Dacetini, Formicidae, Hymenoptera, Insecta, Arthropoda, Animalia
Full Range: widespread in Neotropics, from southern Mexico to Amazonian Bolivia and Brazil.
Costa Rican Range: common from sea-level to approximately 700m; Atlantic and Pacific slopes.
Mandibles in side view straight, not broadly curved ventrally; mandibles relatively short, subtriangular, much of the apical portion meeting along a serially toothed masticatory margin when closed (former Smithistruma); leading edge of scape with a row of conspicuous projecting curved hairs, of which those distal to the subbasal bend distinctly curve toward the base of the scape; pronotal humeral hair present; ventral surface of petiole in profile with a deep, conspicuous and very obviously spongiform curtain, its maximum depth at least half that of the peduncle and usually more; disc of postpetiole completely unsculptured and glassy smooth; anterior border of clypeus V-shaped; basal lamella of mandible followed distally by a long edentate second lamella that extends forward about half the exposed length of the fully closed mandible, the two separated only by a minute cleft; mandibles long, MI 27-33. Also see Bolton (2000:154).
This species occurs in wet forest habitats. Colonies are small, and are encountered beneath dead wood, under loose bark, and in plant cavities. Members of the genus are all predaceous, with a static pressure mode of attack (Bolton 1999).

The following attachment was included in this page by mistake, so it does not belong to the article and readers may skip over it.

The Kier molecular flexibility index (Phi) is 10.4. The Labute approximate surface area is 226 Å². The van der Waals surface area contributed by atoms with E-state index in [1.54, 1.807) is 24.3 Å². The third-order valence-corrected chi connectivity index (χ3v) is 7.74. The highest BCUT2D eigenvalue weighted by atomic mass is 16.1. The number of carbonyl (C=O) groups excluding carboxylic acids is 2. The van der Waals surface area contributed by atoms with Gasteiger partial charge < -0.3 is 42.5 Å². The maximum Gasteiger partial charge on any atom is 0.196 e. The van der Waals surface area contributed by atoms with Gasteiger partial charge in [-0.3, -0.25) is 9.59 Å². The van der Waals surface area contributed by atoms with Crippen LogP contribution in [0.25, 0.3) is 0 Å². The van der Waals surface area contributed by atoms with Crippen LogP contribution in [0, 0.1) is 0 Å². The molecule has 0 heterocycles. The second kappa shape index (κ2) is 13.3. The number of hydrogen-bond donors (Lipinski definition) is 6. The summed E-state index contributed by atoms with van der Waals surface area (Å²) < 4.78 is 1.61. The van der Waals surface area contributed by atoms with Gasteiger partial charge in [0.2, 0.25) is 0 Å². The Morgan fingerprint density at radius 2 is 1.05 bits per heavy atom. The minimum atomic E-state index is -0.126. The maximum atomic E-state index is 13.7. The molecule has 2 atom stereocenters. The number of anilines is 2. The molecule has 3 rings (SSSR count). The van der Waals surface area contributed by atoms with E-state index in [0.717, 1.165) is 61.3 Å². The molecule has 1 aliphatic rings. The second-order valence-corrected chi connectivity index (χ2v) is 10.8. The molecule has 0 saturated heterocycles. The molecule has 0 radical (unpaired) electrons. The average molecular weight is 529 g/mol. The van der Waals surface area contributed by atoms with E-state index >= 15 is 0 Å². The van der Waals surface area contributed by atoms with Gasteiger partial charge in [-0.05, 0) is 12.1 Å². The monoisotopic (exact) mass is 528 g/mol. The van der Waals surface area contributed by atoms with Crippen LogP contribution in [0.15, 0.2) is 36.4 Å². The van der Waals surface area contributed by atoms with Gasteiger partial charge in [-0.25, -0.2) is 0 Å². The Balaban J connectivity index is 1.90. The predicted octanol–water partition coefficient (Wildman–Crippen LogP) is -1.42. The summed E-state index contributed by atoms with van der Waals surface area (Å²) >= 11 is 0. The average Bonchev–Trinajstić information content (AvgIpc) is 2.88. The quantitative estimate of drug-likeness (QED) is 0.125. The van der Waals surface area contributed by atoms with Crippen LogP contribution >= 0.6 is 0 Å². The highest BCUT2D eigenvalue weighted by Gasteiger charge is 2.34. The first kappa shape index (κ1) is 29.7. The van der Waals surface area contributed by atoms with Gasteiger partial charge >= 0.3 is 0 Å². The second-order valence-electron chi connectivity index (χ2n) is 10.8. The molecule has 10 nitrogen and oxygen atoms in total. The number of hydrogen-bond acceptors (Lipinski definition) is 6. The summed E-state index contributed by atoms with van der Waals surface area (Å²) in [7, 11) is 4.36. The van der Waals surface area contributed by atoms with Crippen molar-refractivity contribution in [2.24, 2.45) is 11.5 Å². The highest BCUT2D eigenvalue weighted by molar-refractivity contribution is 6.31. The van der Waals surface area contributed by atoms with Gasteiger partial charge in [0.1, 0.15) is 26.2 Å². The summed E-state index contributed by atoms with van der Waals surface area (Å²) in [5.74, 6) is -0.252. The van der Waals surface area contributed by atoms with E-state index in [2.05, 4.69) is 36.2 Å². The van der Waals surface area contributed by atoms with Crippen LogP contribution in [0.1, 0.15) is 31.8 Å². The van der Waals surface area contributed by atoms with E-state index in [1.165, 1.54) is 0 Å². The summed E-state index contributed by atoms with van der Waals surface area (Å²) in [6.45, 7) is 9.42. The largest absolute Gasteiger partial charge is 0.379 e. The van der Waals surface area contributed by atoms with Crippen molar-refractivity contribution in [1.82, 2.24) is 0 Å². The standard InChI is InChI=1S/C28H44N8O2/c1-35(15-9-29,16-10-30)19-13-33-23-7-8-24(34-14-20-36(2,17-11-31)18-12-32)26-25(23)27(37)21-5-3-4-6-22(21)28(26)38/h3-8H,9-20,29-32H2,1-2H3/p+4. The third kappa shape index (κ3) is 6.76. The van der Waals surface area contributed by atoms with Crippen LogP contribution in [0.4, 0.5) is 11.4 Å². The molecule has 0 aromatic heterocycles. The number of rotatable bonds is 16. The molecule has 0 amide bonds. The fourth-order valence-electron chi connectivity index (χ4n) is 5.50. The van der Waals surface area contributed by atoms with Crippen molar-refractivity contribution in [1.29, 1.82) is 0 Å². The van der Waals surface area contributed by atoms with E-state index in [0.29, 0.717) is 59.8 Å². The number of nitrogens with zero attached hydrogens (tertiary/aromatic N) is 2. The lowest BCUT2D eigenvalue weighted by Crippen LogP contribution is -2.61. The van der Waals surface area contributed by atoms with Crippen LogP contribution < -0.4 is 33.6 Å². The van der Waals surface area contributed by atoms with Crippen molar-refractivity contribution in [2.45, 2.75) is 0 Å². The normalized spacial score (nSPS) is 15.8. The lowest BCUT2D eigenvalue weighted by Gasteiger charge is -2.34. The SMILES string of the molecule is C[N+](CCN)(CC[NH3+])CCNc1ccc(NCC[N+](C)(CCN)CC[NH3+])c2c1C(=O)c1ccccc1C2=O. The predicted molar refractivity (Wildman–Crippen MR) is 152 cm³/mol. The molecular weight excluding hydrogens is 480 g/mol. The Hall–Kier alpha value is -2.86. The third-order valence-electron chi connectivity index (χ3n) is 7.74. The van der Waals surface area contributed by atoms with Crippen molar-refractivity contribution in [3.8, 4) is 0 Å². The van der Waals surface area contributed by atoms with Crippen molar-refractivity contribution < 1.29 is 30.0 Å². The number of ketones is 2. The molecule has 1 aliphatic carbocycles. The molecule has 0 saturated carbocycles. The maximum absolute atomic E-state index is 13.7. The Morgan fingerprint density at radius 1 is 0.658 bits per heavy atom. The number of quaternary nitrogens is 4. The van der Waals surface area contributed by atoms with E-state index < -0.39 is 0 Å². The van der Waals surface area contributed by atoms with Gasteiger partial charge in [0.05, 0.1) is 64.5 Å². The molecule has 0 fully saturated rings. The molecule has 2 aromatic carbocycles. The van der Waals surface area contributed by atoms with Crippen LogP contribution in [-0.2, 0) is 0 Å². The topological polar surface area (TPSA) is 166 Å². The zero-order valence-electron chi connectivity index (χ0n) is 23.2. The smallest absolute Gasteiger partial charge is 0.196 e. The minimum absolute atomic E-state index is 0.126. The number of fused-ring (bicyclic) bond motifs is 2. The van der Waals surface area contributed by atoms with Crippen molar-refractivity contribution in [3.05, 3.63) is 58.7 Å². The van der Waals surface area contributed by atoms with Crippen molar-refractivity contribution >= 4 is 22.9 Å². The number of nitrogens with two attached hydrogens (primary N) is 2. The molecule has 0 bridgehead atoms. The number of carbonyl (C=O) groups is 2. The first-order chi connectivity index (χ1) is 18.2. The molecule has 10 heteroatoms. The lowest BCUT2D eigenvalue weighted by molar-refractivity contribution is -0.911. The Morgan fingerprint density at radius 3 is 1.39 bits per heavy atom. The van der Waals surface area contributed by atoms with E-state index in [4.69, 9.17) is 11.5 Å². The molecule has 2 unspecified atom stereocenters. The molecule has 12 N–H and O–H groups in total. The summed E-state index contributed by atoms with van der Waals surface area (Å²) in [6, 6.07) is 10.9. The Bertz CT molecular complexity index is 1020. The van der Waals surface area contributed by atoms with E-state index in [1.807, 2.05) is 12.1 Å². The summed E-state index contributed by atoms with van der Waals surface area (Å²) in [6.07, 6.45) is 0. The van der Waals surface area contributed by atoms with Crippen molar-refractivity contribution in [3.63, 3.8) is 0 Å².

This is one of the most common Pyramica in Costa Rica. At La Selva Biological Station, nests are common in small pieces of dead wood on the ground. For example, old Lecythis pods are common nest sites. Workers are slow-moving, and thus relatively easy to overlook. Individuals can be obtained by sifting leaf litter and extracting arthropods in a Berlese funnel or Winkler bag.
Strumigenys alberti Forel 1893:380. Syntype worker, queen: Antilles Islands, St. Vincent.
Later moved to Smithistruma, then Pyramica. See Bolton (2000) for complete synonymy.
Bolton, B. 1999. Ant genera of the tribe Dacetonini (Hymenoptera: Formicidae). Journal of Natural History 33:1639-1689.
Bolton, B. 2000. The ant tribe Dacetini, with a revision of the Strumigenys species of the Malagasy Region by Brian L. Fisher, and a revision of the Austral epopostrumiform genera by Steven O. Shattuck. Memoirs of the American Entomological Institute 65:1-1028.
Forel, A. 1893. Formicides de l'Antille St. Vincent, recoltees par Mons. H. H. Smith. Trans. Entomol. Soc. Lond. 1893:333-418.
John T. Longino, The Evergreen State College, Olympia WA 98505 USA.email@example.com
Go to Ants of Costa Rica Homepage